French Class Presentation

My classmates performing a scene from Moliere’s Les Precieuses Ridicules in the Kirkland House Senior Common Room

For final presentations, students could chose a scene to rewrite and act out from the plays we studied. My fellow classmates did everything from tragic monologues to comedic group scenes – all in French of course. One group performed a scene from a Moliere satire called “Les Preciueses Ridicules.” Their rendition was great, along with their festive costumes.

Looking to watch more theatricality, on Saturday I went to the final Immediate Gratification Players Performance. The IGP, an improv group, is one of my favorite groups on campus, and I try to catch their shows whenever I can. While their performance was a tad bit raunchier than their Parent’s Weekend show, they were still just as funny! It was their last performance of the year, so the show included a celebration of their Seniors.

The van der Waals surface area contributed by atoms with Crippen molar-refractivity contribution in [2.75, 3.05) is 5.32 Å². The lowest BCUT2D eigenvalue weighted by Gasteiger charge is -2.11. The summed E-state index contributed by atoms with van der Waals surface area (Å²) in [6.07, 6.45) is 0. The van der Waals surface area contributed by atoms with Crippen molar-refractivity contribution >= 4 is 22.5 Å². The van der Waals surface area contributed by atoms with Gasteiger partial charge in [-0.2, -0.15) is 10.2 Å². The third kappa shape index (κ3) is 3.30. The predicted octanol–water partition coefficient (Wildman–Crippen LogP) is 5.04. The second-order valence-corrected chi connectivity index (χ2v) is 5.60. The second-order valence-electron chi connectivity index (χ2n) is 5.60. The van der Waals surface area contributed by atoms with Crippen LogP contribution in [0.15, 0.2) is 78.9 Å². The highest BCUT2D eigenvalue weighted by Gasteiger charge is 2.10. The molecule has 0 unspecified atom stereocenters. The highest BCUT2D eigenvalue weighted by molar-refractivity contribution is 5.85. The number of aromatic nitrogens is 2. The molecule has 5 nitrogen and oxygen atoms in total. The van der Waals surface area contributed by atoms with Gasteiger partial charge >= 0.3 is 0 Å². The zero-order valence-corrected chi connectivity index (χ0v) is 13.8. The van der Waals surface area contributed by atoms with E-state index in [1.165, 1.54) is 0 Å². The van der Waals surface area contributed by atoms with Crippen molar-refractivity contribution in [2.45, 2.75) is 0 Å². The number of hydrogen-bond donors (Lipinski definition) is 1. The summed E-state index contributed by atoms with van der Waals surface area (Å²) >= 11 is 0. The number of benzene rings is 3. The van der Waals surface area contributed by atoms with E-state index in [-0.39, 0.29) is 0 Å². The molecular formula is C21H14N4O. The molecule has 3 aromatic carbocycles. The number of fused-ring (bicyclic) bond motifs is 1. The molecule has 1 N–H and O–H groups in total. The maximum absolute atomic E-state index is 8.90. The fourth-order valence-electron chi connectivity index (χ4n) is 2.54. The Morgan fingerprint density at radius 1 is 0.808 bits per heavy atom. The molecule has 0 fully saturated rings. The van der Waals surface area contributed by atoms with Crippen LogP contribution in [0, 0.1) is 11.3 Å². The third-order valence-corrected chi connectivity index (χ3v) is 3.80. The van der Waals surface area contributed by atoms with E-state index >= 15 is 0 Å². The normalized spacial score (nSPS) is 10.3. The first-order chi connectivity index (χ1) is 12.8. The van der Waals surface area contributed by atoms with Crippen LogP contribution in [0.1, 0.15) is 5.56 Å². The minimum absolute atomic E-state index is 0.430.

IGP Performance

The Immediate Gratification Players performed on Saturday for their last show of the year!

That’s all for now. I’ll keep you updated next week!


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It’s been a pretty standard week here in Cambridge. Reading Period and Final Examinations are in full swing. Everyone you run into is either enjoying the weather of their Senior Spring Semester or hitting the books pretty hard, preparing for final exams or proofreading their final papers. I definitely fall into the latter category, as I am not a senior and I have a lot of final exams and papers coming up. But every could has a silver lining, and final exams mean that summer is almost here! I’ll be in Cambridge this summer, interning at the Harvard Law School, so I’ll be sure to keep you updated on how things are hanging in the 617. In the meantime, here are just a few things I’ve been up to this week.